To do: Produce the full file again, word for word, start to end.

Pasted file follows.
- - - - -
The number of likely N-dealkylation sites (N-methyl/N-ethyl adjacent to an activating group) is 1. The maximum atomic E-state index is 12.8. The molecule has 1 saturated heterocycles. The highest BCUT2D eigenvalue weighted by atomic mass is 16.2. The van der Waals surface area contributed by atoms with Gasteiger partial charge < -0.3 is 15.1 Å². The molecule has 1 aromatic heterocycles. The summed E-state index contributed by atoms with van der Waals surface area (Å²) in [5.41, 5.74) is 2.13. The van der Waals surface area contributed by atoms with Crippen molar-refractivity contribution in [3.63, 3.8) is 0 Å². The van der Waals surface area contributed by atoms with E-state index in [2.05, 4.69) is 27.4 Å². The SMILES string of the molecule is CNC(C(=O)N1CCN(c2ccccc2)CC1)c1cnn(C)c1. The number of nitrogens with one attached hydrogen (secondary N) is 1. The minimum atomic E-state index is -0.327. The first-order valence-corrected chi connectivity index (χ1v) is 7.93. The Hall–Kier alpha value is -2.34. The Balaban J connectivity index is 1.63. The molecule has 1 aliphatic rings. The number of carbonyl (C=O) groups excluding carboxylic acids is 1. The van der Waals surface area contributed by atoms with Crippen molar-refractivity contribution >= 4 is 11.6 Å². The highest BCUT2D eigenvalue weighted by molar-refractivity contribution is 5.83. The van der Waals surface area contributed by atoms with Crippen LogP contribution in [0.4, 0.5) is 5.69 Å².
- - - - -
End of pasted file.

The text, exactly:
The number of likely N-dealkylation sites (N-methyl/N-ethyl adjacent to an activating group) is 1. The maximum atomic E-state index is 12.8. The molecule has 1 saturated heterocycles. The highest BCUT2D eigenvalue weighted by atomic mass is 16.2. The van der Waals surface area contributed by atoms with Gasteiger partial charge < -0.3 is 15.1 Å². The molecule has 1 aromatic heterocycles. The summed E-state index contributed by atoms with van der Waals surface area (Å²) in [5.41, 5.74) is 2.13. The van der Waals surface area contributed by atoms with Crippen molar-refractivity contribution in [3.63, 3.8) is 0 Å². The van der Waals surface area contributed by atoms with E-state index in [2.05, 4.69) is 27.4 Å². The SMILES string of the molecule is CNC(C(=O)N1CCN(c2ccccc2)CC1)c1cnn(C)c1. The number of nitrogens with one attached hydrogen (secondary N) is 1. The minimum atomic E-state index is -0.327. The first-order valence-corrected chi connectivity index (χ1v) is 7.93. The Hall–Kier alpha value is -2.34. The Balaban J connectivity index is 1.63. The molecule has 1 aliphatic rings. The number of carbonyl (C=O) groups excluding carboxylic acids is 1. The van der Waals surface area contributed by atoms with Crippen molar-refractivity contribution >= 4 is 11.6 Å². The highest BCUT2D eigenvalue weighted by molar-refractivity contribution is 5.83. The van der Waals surface area contributed by atoms with Crippen LogP contribution in [0.4, 0.5) is 5.69 Å².